## Math Shows Some Black Holes Erase Your Past and Give You Unlimited Futures (vice.com) 190

dmoberhaus writes:

*An international team of mathematicians has found that there are theoretical black holes that would allow an observer to survive passage through the event horizon. This would result in the breakdown of determinism, a fundamental feature of the universe that allows physics to have predictive power, and result in the destruction of the observer's past and present them with an infinite number of futures.*The findings were detailed in a report published last week in*Physical Review Letters*.
## Re: (Score:2, Troll)

They field they are in is "left".

## Re: I KNEW IT! (Score:4, Interesting)

I'm not in the field either, but I hope someone can explain this a little better since the actual paper is behind a paywall and the oversimplified and popularized Motherboard article doesn't make any sense.

Motherboard says that the laws of the universe, outside of black holes, are supposedly deterministic. That's news to me, I thought quantum mechanics dealt with probabilities and there was no way to predict what part a particle will take. The universe plays dice all the time, it only appears to be deterministic on a large scale when the probabilities of the individual particles average out to a largely predictable macroscopic result.

Then, what does it mean when they say your past is destroyed? Let me get this straight, you fall into one of these special black holes, you survive (which, I assume, includes your memories), yet your past is "destroyed"? I imagine they mean that the laws transfer to a different coordinate system where your past is no longer at negative time coordinates but simply nowhere at all. Which isn't really that unusual. Just use a different coordinate system (one tied to your body) and the past will be there again, still inaccessible at the usual negative coordinates (but formulas for describing your current environment will be very complicated). Pretty sure that's what they meant, right?

OK, what about the unlimited futures? Again, I though quantum mechanics already gave us those. I guess it means that the future will be a lot more undeterministic than usual?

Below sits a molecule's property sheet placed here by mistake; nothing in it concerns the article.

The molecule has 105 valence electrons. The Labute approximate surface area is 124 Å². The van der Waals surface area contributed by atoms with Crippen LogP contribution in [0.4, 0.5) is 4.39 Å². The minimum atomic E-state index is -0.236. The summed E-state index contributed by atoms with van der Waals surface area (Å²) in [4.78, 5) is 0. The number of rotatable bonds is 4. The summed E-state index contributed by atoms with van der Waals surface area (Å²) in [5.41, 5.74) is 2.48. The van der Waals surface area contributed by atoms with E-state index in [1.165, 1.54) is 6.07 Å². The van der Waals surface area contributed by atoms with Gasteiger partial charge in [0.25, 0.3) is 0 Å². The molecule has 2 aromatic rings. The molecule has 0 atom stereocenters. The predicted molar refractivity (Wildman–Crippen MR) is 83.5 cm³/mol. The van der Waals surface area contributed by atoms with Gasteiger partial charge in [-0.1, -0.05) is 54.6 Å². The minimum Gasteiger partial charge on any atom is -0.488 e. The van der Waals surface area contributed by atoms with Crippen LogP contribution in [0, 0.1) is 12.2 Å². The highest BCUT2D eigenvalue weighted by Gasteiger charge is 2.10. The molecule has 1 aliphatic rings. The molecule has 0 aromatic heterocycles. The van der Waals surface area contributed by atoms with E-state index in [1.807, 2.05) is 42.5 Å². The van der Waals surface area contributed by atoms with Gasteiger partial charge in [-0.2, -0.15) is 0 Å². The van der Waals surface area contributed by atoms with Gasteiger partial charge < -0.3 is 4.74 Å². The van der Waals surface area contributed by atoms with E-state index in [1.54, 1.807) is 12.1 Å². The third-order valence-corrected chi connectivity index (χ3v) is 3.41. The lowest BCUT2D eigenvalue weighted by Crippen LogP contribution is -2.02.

Finally, the big discovery seems to be that you won't be destroyed by all the energy of the universe falling through the event horizon at the same time as you, thanks to the expansion of the universe. But what about spaghettification? Won't you still be killed by the enormous differential gravitation even if you survive the radiation at the horizon? How does the charge of the black hole prevent that from happening?

Thanks in advance to anyone who can clear this up a bit more.

## Re: (Score:2)

Motherboard is full of shit. A brief study of complex systems and emergence will convince most people of what many already know. Namely, that the universe we can observe is anything but deterministic. This is perspicuous and observable at the macro level, without even having to appeal to the mystical incantations of the quantum level.

Looks more like a hype article based on false assumptions and completely eviscerated of any possible relevance by a combination of click-hunting and grant-hunting word sieve

## Re: I KNEW IT! (Score:5, Interesting)

> Finally, the big discovery seems to be that you won't be destroyed by all the energy of the universe

> falling through the event horizon at the same time as you, thanks to the expansion of the universe.

The catch here is that, "all the energy in the universe," may not be hitting you as you fall through the event horizon, but a lot will, more than likely enough to give you a Bad Day. You're only down from "infinity" to "the horizon observable over the black hole's future," still a pretty big number.

> But what about spaghettification?

Others have answered this, that the gravity gradients are soft enough around a big enough black hole.

There is another fun fact here... For spinning black holes, which I believe means most of them, or at least the big ones we could think of entering in the non-spaghetti state, there are actually two event horizons, and it might be possible to leave from the zone in between them. Gregory Benford, physicist and science fiction author, set several books in that region.

## Re: (Score:1)

The catch here is that, "all the energy in the universe," may not be hitting you as you fall through the event horizon, but a lot will, more than likely enough to give you a Bad Day. You're only down from "infinity" to "the horizon observable over the black hole's future," still a pretty big number.

Indeed, that's another thing I was wondering about but forgot to mention.

For spinning black holes, which I believe means most of them, or at least the big ones we could think of entering in the non-spaghetti state, there are actually two event horizons, and it might be possible to leave from the zone in between them.

Wow, you learn something new every day, thank you!

## Here is the non-paywalled paper (Score:3)

https://arxiv.org/abs/1711.105... [arxiv.org]

## Re: (Score:3)

OK, what about the unlimited futures? Again, I though quantum mechanics already gave us those. I guess it means that the future will be a lot more undeterministic than usual?